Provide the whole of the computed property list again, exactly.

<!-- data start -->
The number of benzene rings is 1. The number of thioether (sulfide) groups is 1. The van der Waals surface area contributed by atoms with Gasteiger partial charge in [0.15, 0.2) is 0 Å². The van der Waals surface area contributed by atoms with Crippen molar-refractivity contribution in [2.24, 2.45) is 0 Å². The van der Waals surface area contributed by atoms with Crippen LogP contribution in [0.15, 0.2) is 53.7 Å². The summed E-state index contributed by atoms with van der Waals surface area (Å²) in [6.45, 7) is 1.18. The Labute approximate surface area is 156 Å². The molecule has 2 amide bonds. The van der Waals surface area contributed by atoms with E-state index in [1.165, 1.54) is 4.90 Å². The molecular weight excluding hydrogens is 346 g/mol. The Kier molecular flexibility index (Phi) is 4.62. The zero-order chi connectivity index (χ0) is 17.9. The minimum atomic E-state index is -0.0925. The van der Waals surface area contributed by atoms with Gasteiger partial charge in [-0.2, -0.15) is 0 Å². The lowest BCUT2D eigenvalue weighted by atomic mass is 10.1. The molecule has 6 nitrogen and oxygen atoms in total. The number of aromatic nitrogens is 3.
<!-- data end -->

The number of benzene rings is 1. The number of thioether (sulfide) groups is 1. The van der Waals surface area contributed by atoms with Gasteiger partial charge in [0.15, 0.2) is 0 Å². The van der Waals surface area contributed by atoms with Crippen molar-refractivity contribution in [2.24, 2.45) is 0 Å². The van der Waals surface area contributed by atoms with Crippen LogP contribution in [0.15, 0.2) is 53.7 Å². The summed E-state index contributed by atoms with van der Waals surface area (Å²) in [6.45, 7) is 1.18. The Labute approximate surface area is 156 Å². The molecule has 2 amide bonds. The van der Waals surface area contributed by atoms with E-state index in [1.165, 1.54) is 4.90 Å². The molecular weight excluding hydrogens is 346 g/mol. The Kier molecular flexibility index (Phi) is 4.62. The zero-order chi connectivity index (χ0) is 17.9. The minimum atomic E-state index is -0.0925. The van der Waals surface area contributed by atoms with Gasteiger partial charge in [-0.2, -0.15) is 0 Å². The lowest BCUT2D eigenvalue weighted by atomic mass is 10.1. The molecule has 6 nitrogen and oxygen atoms in total. The number of aromatic nitrogens is 3.